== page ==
Real Issues: The Vegetarian Debate
There are few questions, that when directed at me, result in an immediate, physical reaction.
“Why are you a vegetarian?”
I become anxious and my hands swell like a sponge that has been dunked in a bowl of water. It is not solely the question that causes such an effect, but also the conversation that is guaranteed to follow.
It seems as though this question which snowballs into a seminar of unsolicited opinions and advice is present at every juncture. If I’m ordering from a menu at a restaurant and have to ask if a sauce has meat, someone will swoop in with questions or comments followed by awkward pauses and long stares. However, it sometimes occurs that an invitation to an event is accompanied by an online form to select a meal option, and quickly I become giddy. Triumphantly, I smash my finger onto the mousepad with forceful vigor, smug and silent without having to provide my rehearsed statement.
But, more often than not, I’ll have to recite my defenses, which are backed by emotion, not research and thus not likely to convince someone who needs the hard facts to understand.
“I don’t agree with how animals are treated in America’s meat factories. If we treated our animals more humanely then maybe I would eat meat.”
“Well, free range doesn’t always mean the animals are free to roam. Sometimes it means just a couple of inches more of space.”
“Protein doesn’t only come from animals. I eat tofu and imitation meat, which has protein, and there’s also vegetables and nuts. I’m also not vegan, so I still eat eggs. And sometimes I will eat fish, so you could technically refer to me as a somewhat pescatarian.”
“I understand fish aren’t treated well either. No, I do believe fish have brains. Yes, I believe they can feel pain. No, I don’t feel good about myself eating them. It’s only if I’m in a bind.”
After five years of not regularly eating meat, I should have a surplus of facts and figures molded into durable armor. But, I do not. So, in an effort to have a wider range of information to give to those who doubt and to spread awareness, I’ve decided to cover all things vegetarian.
The fiery debate. The main entrée. The gripping controversy: protein or believed lack thereof. A cautionary tale, (not always) whispered amongst meat eaters to warn against a diet that doesn’t produce adequate levels of protein. Well, I am here today to pop that bubble just like you’ll be popping a cup of cooked peas into your mouth, which yields nine whole grams of protein!
The FDA recommends that an average person should acquire 50 grams of protein per day and guess what? Vegetables and imitation meat have lots of protein. Seitan, which is the most similar to actual meat, is made out gluten, the protein of wheat, and has 25 grams of protein per 100 grams, according to Healthline.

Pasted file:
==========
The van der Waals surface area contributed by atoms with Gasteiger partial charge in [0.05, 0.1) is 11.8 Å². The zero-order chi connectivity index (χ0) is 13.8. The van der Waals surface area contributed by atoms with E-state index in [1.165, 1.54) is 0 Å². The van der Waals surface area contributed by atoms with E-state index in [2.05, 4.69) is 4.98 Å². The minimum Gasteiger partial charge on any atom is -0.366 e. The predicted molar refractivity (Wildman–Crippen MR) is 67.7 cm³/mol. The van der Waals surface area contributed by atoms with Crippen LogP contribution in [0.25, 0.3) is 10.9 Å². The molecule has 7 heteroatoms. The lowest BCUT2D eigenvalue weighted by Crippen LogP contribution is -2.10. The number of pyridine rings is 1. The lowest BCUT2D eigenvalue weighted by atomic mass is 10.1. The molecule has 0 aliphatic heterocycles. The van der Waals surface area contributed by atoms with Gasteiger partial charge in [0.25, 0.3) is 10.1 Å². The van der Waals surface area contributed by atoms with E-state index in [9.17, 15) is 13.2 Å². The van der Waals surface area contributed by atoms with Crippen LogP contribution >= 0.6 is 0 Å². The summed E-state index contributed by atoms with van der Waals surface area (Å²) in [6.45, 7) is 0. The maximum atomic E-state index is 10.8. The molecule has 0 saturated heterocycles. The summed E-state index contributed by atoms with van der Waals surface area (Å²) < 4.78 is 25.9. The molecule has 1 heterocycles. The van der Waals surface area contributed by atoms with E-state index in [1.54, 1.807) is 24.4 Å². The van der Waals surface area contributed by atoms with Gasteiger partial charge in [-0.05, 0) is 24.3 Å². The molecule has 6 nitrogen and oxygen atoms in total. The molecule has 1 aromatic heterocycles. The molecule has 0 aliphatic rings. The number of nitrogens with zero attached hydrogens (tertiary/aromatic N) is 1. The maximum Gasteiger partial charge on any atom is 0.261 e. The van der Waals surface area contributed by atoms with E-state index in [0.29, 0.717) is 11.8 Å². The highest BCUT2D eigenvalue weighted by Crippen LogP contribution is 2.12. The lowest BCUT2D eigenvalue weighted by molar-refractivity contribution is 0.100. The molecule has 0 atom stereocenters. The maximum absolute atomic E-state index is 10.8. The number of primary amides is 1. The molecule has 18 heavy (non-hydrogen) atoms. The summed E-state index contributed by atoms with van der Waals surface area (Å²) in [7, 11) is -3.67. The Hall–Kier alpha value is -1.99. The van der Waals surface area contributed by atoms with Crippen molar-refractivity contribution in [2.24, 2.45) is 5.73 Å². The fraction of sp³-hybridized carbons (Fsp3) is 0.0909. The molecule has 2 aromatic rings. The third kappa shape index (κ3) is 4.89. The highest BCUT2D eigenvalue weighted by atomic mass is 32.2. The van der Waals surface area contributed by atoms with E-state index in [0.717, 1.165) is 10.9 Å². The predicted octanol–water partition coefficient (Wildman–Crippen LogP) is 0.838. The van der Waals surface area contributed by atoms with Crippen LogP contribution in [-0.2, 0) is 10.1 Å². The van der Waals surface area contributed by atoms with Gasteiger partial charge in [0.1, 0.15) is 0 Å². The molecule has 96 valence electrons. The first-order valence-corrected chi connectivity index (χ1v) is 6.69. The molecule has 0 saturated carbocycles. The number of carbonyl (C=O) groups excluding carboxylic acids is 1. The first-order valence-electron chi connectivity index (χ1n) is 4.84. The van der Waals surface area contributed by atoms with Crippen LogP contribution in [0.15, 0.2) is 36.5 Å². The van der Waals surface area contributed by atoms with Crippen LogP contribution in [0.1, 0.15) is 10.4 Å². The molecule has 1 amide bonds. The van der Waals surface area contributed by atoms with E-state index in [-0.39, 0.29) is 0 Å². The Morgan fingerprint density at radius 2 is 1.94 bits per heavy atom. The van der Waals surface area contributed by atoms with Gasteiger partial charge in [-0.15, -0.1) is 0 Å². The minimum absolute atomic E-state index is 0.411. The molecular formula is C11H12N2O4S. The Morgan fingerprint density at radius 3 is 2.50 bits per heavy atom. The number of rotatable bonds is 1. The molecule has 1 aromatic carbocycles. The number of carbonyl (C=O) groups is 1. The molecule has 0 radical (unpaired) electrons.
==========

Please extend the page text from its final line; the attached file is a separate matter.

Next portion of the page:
And for all consumers, regardless of diet, it is important to be mindful of the food that you put into your body. A 2016 study that analyzed 130,000 food eaters found that “each three percent increase in calories from plant protein was associated with a 10 percent lower risk of death.”
However, one sure-fire thing vegetarians and meat eaters have in common is our love to eat. But guess what? If our earth isn’t functioning at its full, green, healthy potential then we all lose. A popular reason to be a vegetarian is the minimal carbon footprint the diet leaves behind. The meat and dairy industry produce more harm than “vegetable or cereal growing,” according to a study published in the journal Science. The industry takes up “83 percent of farmland and produces 60 percent of agriculture’s greenhouse gas emissions.” And if you’re looking to make a green difference, scientists have some advice.
“A vegan diet is probably the single biggest way to reduce your impact on planet Earth, not just greenhouse gases, but global acidification, eutrophication, land use and water use,” said Joseph Poore, of the University of Oxford.
I understand, I’m a rare case, but most individuals don’t wish unnecessary harm against animals. Do you have a pet? I do. I push my dog in a stroller. She has a section in my closet where her clothes hang. I hand make her food (she does eat meat though).Unfortunately, the meat industry, which has become a behemoth since swallowing up small farms, does not feel the same. This industry is driven by capitalism and greed where cruelty (along with chemically infused meat) is a by-product.
“Each year, an estimated nine billion broiler chickens, 113 million pigs, 33 million cows and 250 million turkeys are raised for our consumption in dark, filthy, pestilent barns,” wrote Paul Solotaroffin a Rolling Stone article.
Animals that are born into this sad world typically live in isolation. A pig will spend her whole life in a crate, continuously impregnated, “breathing in her own waste while fed food packed with growth-promoting drugs, and sometimes even garbage,” wrote Solotaroff.